Doktorczyk-Donohue, Marlena. “Simple Simply Isn’t.” Sculpture. April 2012. pgs. 38-45.

54. “Extra/Ordinary: Craft and Contemporary Art” by Maria Elena Buszek

This Wednesday, April 25 @ 6:30pm, Maria Elena Buszek will be giving a guest lecture for the the MFA in Applied Craft and Design Program. The event is co-sponsored with Museum of Contemporary Craft  at will be held their location at 724 NW Davis Street.

Maria Elena Buszek is a scholar, critic, curator, and Associate Professor of Art History at the University of Colorado Denver, where she teaches courses on Modern and contemporary art. Her recent publications include the books, Pin-Up Grrrls: Feminism, Sexuality, Popular Culture and Extra/ordinary: Craft and contemporary art; contributions to the anthologies It’s Time for Action (There’s No Option): About Feminism, Blaze: Discourse on Art, Women, and Feminism and Contemporary Artists; catalogue essays for numerous national and international exhibitions; and articles and criticism in such journals as Art in America; Art Journal; Photography Quarterly; and TDR: The Journal of Performance Studies. She has also been a regular contributor to the popular feminist magazine BUST since 1999. www.mariabuszek.com

The MFA in Applied Craft and Design is a joint degree program offered by Oregon College of Art and Craft  and Pacific Northwest College of Art.  

For this week’s library pick, we’ve selected Buszek’s extraordinary publication, Extra/ordinary: Craft and contemporary art! It is a must read for anyone interested in making and issues in the contemporary art scene today.

Here is a brief description of the work from the publisher: “Contemporary artists such as Ghada Amer and Clare Twomey have gained international reputations for work that transforms ordinary craft media and processes into extraordinary conceptual art, from Amer’s monumental stitched paintings to Twomey’s large, ceramics-based installations. Despite the amount of attention that curators and gallery owners have paid to these and many other conceptual artists who incorporate craft into their work, few art critics or scholars have explored the historical or conceptual significance of craft in contemporary art. Extra/Ordinary takes up that task. Reflecting on what craft has come to mean in recent decades, artists, critics, curators, and scholars develop theories of craft in relation to art, chronicle how fine-art institutions understand and exhibit craft media, and offer accounts of activist crafting, or craftivism. Some contributors describe generational and institutional changes under way, while others signal new directions for scholarship, considering craft in relation to queer theory, masculinity, and science. Encompassing quilts, ceramics, letterpress books, wallpaper, and textiles, and moving from well known museums to home workshops and political protests, Extra/Ordinary is an eclectic introduction to the “craft culture” referenced and celebrated by artists promoting new ways of thinking about the role of craft in contemporary art.” (found here)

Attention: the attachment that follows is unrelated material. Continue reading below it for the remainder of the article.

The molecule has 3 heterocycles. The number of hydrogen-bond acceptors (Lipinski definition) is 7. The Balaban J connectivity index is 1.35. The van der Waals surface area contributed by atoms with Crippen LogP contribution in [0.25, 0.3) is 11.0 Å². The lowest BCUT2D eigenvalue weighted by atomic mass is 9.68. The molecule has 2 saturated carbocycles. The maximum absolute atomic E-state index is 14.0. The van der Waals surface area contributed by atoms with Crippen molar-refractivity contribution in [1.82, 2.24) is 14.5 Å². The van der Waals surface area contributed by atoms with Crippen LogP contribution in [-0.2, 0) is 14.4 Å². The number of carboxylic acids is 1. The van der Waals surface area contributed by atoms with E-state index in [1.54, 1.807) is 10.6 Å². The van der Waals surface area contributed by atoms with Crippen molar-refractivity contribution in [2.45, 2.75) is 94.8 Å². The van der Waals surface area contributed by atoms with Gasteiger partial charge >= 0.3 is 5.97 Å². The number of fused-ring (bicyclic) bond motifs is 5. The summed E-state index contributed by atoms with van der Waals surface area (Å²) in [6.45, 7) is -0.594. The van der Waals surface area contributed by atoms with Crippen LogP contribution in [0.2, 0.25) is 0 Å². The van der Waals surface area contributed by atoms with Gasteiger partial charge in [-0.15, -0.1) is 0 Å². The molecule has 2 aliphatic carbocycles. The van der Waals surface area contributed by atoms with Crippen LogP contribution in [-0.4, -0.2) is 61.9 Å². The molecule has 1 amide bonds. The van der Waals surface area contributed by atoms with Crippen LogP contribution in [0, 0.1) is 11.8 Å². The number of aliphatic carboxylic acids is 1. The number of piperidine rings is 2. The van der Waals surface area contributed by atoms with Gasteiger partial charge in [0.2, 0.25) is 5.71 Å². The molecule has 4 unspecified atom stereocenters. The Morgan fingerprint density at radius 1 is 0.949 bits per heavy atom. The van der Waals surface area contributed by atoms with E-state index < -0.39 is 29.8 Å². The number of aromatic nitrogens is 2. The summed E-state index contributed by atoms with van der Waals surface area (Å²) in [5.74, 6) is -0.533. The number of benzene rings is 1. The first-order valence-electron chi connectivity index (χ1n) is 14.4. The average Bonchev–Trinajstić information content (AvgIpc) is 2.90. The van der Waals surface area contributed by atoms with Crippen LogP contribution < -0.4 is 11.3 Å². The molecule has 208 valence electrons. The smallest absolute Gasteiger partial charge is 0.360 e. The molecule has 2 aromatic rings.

Contributors include: Elissa Auther, Anthea Black, Betty Bright, Nicole Burisch, Maria Elena Buszek, Jo Dahn, M. Anna Fariello, Betsy Greer, Andrew Jackson, Janis Jefferies, Louise Mazanti, Paula Owen, Karin E. Peterson, Lacey Jane Roberts, Kirsty Robertson, Dennis Stevens, and Margaret Wertheim.

If you haven’t come across this book already, it’s time you do so now! Especially for anyone working the fields of Art and Craft today.

Also, don’t miss her lecture at the Museum of Contemporary Craft this Wednesday!